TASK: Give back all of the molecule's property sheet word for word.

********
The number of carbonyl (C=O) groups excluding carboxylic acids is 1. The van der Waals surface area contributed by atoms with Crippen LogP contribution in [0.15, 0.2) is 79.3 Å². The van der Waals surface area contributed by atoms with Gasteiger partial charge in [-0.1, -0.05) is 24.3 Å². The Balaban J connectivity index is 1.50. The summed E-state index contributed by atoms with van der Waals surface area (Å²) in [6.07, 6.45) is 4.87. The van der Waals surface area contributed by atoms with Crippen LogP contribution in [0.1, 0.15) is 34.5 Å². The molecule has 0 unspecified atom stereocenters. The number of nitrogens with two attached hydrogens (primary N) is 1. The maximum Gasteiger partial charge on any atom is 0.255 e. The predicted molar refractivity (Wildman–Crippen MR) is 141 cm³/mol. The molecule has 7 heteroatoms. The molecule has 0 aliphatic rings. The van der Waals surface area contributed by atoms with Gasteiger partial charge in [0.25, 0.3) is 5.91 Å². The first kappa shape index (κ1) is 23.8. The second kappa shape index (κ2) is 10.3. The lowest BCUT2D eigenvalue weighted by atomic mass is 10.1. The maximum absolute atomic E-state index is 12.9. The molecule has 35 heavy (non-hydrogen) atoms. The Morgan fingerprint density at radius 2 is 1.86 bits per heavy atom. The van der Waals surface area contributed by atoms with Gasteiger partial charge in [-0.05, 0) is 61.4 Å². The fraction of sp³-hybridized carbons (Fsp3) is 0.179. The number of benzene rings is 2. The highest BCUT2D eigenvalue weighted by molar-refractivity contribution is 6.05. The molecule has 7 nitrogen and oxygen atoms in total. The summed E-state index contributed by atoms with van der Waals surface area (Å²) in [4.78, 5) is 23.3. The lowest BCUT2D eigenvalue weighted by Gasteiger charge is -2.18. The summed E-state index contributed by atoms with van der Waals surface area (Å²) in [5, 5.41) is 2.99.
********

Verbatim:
The number of carbonyl (C=O) groups excluding carboxylic acids is 1. The van der Waals surface area contributed by atoms with Crippen LogP contribution in [0.15, 0.2) is 79.3 Å². The van der Waals surface area contributed by atoms with Gasteiger partial charge in [-0.1, -0.05) is 24.3 Å². The Balaban J connectivity index is 1.50. The summed E-state index contributed by atoms with van der Waals surface area (Å²) in [6.07, 6.45) is 4.87. The van der Waals surface area contributed by atoms with Crippen LogP contribution in [0.1, 0.15) is 34.5 Å². The molecule has 0 unspecified atom stereocenters. The number of nitrogens with two attached hydrogens (primary N) is 1. The maximum Gasteiger partial charge on any atom is 0.255 e. The predicted molar refractivity (Wildman–Crippen MR) is 141 cm³/mol. The molecule has 7 heteroatoms. The molecule has 0 aliphatic rings. The van der Waals surface area contributed by atoms with Gasteiger partial charge in [0.25, 0.3) is 5.91 Å². The first kappa shape index (κ1) is 23.8. The second kappa shape index (κ2) is 10.3. The lowest BCUT2D eigenvalue weighted by atomic mass is 10.1. The maximum absolute atomic E-state index is 12.9. The molecule has 35 heavy (non-hydrogen) atoms. The Morgan fingerprint density at radius 2 is 1.86 bits per heavy atom. The van der Waals surface area contributed by atoms with Gasteiger partial charge in [-0.05, 0) is 61.4 Å². The fraction of sp³-hybridized carbons (Fsp3) is 0.179. The number of benzene rings is 2. The highest BCUT2D eigenvalue weighted by molar-refractivity contribution is 6.05. The molecule has 7 nitrogen and oxygen atoms in total. The summed E-state index contributed by atoms with van der Waals surface area (Å²) in [4.78, 5) is 23.3. The lowest BCUT2D eigenvalue weighted by Gasteiger charge is -2.18. The summed E-state index contributed by atoms with van der Waals surface area (Å²) in [5, 5.41) is 2.99.